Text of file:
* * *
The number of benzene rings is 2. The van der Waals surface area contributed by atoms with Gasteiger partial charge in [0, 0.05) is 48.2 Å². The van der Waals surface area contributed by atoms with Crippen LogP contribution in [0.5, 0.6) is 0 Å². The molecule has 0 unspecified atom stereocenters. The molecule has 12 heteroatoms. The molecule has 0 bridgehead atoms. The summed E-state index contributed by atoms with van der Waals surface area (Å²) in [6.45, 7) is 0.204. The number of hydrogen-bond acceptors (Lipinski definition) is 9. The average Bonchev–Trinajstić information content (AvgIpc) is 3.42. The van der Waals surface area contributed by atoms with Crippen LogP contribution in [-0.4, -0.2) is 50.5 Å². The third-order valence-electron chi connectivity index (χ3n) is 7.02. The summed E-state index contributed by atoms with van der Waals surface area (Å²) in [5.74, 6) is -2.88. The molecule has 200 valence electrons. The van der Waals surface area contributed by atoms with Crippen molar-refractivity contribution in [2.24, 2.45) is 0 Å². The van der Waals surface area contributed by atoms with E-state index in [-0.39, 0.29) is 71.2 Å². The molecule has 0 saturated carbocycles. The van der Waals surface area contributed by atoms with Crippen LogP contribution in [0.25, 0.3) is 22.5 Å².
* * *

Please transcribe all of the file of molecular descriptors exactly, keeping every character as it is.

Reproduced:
The number of benzene rings is 2. The van der Waals surface area contributed by atoms with Gasteiger partial charge in [0, 0.05) is 48.2 Å². The van der Waals surface area contributed by atoms with Crippen LogP contribution in [0.5, 0.6) is 0 Å². The molecule has 0 unspecified atom stereocenters. The molecule has 12 heteroatoms. The molecule has 0 bridgehead atoms. The summed E-state index contributed by atoms with van der Waals surface area (Å²) in [6.45, 7) is 0.204. The number of hydrogen-bond acceptors (Lipinski definition) is 9. The average Bonchev–Trinajstić information content (AvgIpc) is 3.42. The van der Waals surface area contributed by atoms with Crippen LogP contribution in [-0.4, -0.2) is 50.5 Å². The third-order valence-electron chi connectivity index (χ3n) is 7.02. The summed E-state index contributed by atoms with van der Waals surface area (Å²) in [5.74, 6) is -2.88. The molecule has 200 valence electrons. The van der Waals surface area contributed by atoms with Crippen molar-refractivity contribution in [2.24, 2.45) is 0 Å². The van der Waals surface area contributed by atoms with E-state index in [-0.39, 0.29) is 71.2 Å². The molecule has 0 saturated carbocycles. The van der Waals surface area contributed by atoms with Crippen LogP contribution in [0.25, 0.3) is 22.5 Å².